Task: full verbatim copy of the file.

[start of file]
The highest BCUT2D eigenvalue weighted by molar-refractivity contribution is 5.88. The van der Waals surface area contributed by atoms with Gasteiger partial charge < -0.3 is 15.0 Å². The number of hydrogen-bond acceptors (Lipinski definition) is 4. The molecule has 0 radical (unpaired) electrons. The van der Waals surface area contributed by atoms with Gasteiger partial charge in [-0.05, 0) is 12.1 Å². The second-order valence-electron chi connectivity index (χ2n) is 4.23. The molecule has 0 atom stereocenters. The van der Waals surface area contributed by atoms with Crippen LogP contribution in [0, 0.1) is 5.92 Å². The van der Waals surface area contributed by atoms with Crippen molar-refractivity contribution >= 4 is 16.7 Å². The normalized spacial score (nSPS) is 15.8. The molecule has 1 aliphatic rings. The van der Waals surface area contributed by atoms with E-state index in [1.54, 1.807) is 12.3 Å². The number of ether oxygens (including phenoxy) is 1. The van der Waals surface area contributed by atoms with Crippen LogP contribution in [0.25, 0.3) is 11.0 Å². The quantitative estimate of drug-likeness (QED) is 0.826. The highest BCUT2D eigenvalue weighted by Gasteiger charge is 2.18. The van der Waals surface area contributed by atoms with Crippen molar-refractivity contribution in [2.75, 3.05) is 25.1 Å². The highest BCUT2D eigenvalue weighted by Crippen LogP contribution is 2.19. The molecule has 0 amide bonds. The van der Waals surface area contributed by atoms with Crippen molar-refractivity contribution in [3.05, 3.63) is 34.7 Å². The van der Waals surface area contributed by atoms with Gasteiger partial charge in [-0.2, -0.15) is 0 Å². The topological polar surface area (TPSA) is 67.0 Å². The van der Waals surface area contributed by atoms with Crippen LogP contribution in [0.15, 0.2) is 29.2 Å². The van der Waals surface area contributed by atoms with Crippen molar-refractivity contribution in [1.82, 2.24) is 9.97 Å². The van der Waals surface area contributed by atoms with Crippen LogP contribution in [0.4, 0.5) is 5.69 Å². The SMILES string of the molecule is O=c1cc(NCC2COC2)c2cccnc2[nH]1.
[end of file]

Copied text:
The highest BCUT2D eigenvalue weighted by molar-refractivity contribution is 5.88. The van der Waals surface area contributed by atoms with Gasteiger partial charge < -0.3 is 15.0 Å². The number of hydrogen-bond acceptors (Lipinski definition) is 4. The molecule has 0 radical (unpaired) electrons. The van der Waals surface area contributed by atoms with Gasteiger partial charge in [-0.05, 0) is 12.1 Å². The second-order valence-electron chi connectivity index (χ2n) is 4.23. The molecule has 0 atom stereocenters. The van der Waals surface area contributed by atoms with Crippen LogP contribution in [0, 0.1) is 5.92 Å². The van der Waals surface area contributed by atoms with Crippen molar-refractivity contribution >= 4 is 16.7 Å². The normalized spacial score (nSPS) is 15.8. The molecule has 1 aliphatic rings. The van der Waals surface area contributed by atoms with E-state index in [1.54, 1.807) is 12.3 Å². The number of ether oxygens (including phenoxy) is 1. The van der Waals surface area contributed by atoms with Crippen LogP contribution in [0.25, 0.3) is 11.0 Å². The quantitative estimate of drug-likeness (QED) is 0.826. The highest BCUT2D eigenvalue weighted by Gasteiger charge is 2.18. The van der Waals surface area contributed by atoms with Crippen molar-refractivity contribution in [2.75, 3.05) is 25.1 Å². The highest BCUT2D eigenvalue weighted by Crippen LogP contribution is 2.19. The molecule has 0 amide bonds. The van der Waals surface area contributed by atoms with Crippen molar-refractivity contribution in [3.05, 3.63) is 34.7 Å². The van der Waals surface area contributed by atoms with Gasteiger partial charge in [-0.2, -0.15) is 0 Å². The topological polar surface area (TPSA) is 67.0 Å². The van der Waals surface area contributed by atoms with Crippen LogP contribution in [0.15, 0.2) is 29.2 Å². The van der Waals surface area contributed by atoms with Crippen molar-refractivity contribution in [1.82, 2.24) is 9.97 Å². The van der Waals surface area contributed by atoms with Crippen LogP contribution in [0.4, 0.5) is 5.69 Å². The SMILES string of the molecule is O=c1cc(NCC2COC2)c2cccnc2[nH]1.